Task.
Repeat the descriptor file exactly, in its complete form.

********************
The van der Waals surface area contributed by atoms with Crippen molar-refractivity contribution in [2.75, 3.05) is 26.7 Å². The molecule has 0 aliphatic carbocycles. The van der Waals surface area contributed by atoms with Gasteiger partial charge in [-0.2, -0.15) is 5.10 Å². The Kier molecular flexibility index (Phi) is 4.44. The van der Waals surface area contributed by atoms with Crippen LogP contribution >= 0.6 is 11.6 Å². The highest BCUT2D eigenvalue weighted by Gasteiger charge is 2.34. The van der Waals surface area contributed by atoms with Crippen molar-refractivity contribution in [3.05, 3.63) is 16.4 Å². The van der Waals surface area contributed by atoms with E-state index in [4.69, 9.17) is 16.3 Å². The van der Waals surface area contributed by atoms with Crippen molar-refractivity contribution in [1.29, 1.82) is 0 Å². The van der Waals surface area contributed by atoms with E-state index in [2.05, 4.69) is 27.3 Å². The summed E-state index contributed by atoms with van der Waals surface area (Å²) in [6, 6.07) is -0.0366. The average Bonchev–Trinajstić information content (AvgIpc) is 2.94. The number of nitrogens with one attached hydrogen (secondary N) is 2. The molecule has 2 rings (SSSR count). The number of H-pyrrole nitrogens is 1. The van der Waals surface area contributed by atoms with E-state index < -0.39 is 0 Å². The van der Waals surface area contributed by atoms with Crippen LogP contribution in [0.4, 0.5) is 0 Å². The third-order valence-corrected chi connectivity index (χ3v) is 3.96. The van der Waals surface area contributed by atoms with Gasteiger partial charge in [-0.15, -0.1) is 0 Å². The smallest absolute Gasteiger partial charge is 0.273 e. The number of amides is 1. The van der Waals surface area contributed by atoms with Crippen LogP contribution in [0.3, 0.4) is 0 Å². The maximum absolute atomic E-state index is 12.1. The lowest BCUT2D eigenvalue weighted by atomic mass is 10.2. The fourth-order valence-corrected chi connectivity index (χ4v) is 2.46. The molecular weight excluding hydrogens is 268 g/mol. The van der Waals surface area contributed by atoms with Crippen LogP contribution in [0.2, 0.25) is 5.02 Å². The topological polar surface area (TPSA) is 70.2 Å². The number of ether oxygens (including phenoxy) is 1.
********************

The van der Waals surface area contributed by atoms with Crippen molar-refractivity contribution in [2.75, 3.05) is 26.7 Å². The molecule has 0 aliphatic carbocycles. The van der Waals surface area contributed by atoms with Gasteiger partial charge in [-0.2, -0.15) is 5.10 Å². The Kier molecular flexibility index (Phi) is 4.44. The van der Waals surface area contributed by atoms with Crippen LogP contribution >= 0.6 is 11.6 Å². The highest BCUT2D eigenvalue weighted by Gasteiger charge is 2.34. The van der Waals surface area contributed by atoms with Crippen molar-refractivity contribution in [3.05, 3.63) is 16.4 Å². The van der Waals surface area contributed by atoms with E-state index in [4.69, 9.17) is 16.3 Å². The van der Waals surface area contributed by atoms with Crippen molar-refractivity contribution in [1.29, 1.82) is 0 Å². The van der Waals surface area contributed by atoms with E-state index in [2.05, 4.69) is 27.3 Å². The summed E-state index contributed by atoms with van der Waals surface area (Å²) in [6, 6.07) is -0.0366. The average Bonchev–Trinajstić information content (AvgIpc) is 2.94. The number of nitrogens with one attached hydrogen (secondary N) is 2. The molecule has 2 rings (SSSR count). The number of H-pyrrole nitrogens is 1. The van der Waals surface area contributed by atoms with E-state index < -0.39 is 0 Å². The van der Waals surface area contributed by atoms with Crippen LogP contribution in [0.4, 0.5) is 0 Å². The third-order valence-corrected chi connectivity index (χ3v) is 3.96. The van der Waals surface area contributed by atoms with Gasteiger partial charge in [-0.15, -0.1) is 0 Å². The smallest absolute Gasteiger partial charge is 0.273 e. The number of amides is 1. The van der Waals surface area contributed by atoms with Crippen LogP contribution in [0.3, 0.4) is 0 Å². The maximum absolute atomic E-state index is 12.1. The lowest BCUT2D eigenvalue weighted by atomic mass is 10.2. The fourth-order valence-corrected chi connectivity index (χ4v) is 2.46. The molecular weight excluding hydrogens is 268 g/mol. The van der Waals surface area contributed by atoms with Crippen LogP contribution in [0.2, 0.25) is 5.02 Å². The topological polar surface area (TPSA) is 70.2 Å². The number of ether oxygens (including phenoxy) is 1.